The Jurybooth.  It states that the hygiene facility will be available for the next five minutes.  There is a sloshing, sliding noise, followed by groans of disgust from Perry.  The booth begins counting down.

Nadia Harris laughs affectionately at the memories of the early days of the Jurybooth.  She admits that the idea of pulling in online jurors was her idea.  Unemployment is still an issue and benefits are hard to get.  Bane Industries offers a reward scheme for loyal jurors, who can collect points to be redeemed at a number of supermarket; Supermarkets ultimately owned by Bane Industries.  Nadia is aware of a handful of Human Rights campaigners who are protesting about the use of the Jurybooths, but Nadia's opinion is that if the public were really against them then they wouldn't log in to participate.  Their methods are governed by the wealth of people taking part, and they'll only re-think if numbers begin to dwindle.  If it ain't broken, she says, why fix it?

The Jurybooth.  The voice states; "The trial of Perry Travis is about to begin.  This trial is being judged by a jury of one million, three thousand and seventy-eight of your peers.  Perry Travis, please place your hand on the screen.  Do you swear to make an honest statement concerning your actions on this day, April 24th, 2031?"  Perry takes a deep breath and answers "Yes."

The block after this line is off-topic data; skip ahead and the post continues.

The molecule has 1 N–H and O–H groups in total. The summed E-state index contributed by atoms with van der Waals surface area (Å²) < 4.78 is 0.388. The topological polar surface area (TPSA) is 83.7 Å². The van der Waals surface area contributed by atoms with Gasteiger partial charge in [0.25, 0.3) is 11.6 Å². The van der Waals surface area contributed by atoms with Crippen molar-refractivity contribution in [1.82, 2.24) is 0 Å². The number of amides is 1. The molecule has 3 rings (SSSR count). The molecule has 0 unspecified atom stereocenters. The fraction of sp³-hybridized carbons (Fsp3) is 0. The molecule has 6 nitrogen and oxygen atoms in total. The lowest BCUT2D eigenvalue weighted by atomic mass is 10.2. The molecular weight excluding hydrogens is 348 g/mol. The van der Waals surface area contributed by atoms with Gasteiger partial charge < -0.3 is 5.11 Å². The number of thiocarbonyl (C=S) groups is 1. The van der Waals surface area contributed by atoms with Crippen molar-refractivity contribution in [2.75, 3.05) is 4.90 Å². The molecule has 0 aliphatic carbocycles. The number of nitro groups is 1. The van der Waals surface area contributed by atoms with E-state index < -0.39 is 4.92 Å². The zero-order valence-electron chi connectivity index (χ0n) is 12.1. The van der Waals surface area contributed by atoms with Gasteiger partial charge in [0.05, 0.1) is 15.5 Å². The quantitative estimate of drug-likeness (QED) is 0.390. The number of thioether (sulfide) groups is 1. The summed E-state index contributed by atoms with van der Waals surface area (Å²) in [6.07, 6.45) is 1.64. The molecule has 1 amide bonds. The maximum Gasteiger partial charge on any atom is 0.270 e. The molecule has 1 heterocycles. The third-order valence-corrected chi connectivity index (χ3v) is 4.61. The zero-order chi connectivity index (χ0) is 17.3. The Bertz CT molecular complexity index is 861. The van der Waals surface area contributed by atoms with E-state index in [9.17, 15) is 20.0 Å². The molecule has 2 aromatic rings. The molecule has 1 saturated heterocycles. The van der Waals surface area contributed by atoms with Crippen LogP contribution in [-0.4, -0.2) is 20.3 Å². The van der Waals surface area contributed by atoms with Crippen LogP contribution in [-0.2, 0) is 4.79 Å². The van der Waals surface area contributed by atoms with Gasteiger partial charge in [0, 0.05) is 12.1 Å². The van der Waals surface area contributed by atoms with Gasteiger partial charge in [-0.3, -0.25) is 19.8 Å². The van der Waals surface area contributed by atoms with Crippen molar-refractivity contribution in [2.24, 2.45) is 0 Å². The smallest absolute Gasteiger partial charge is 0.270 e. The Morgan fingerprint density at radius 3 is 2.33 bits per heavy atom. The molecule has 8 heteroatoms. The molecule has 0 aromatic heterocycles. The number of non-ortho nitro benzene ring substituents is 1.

Sir Ian takes a deep breath.  Mistakes?  Given current technology he thinks that's very unlikely.

Perry makes his statement.  He works for The Clarity Group.  Their premises are situated at 32 Walpole Hill.  He wasn't breaking and entering.  He was going to work.
The Jurybooth informs him that The Clarity Group deny that he is a member of staff.
Perry begins to talk, ignoring the instructions of the booth, trying quickly to explain that The Clarity Group is a subsidiary of Bane Industries.  They've been working on something top secret, on a tiny part of a larger project, and he realises that he has seen something he wasn't supposed to.  Project Wide Eyed is coming and he doesn't know all of the details, but it has something to do with getting into people's homes, and it must be bad, or illegal, or why else would he have been set up like this?  “Bane are watching,” he cries, “Bane see everything.”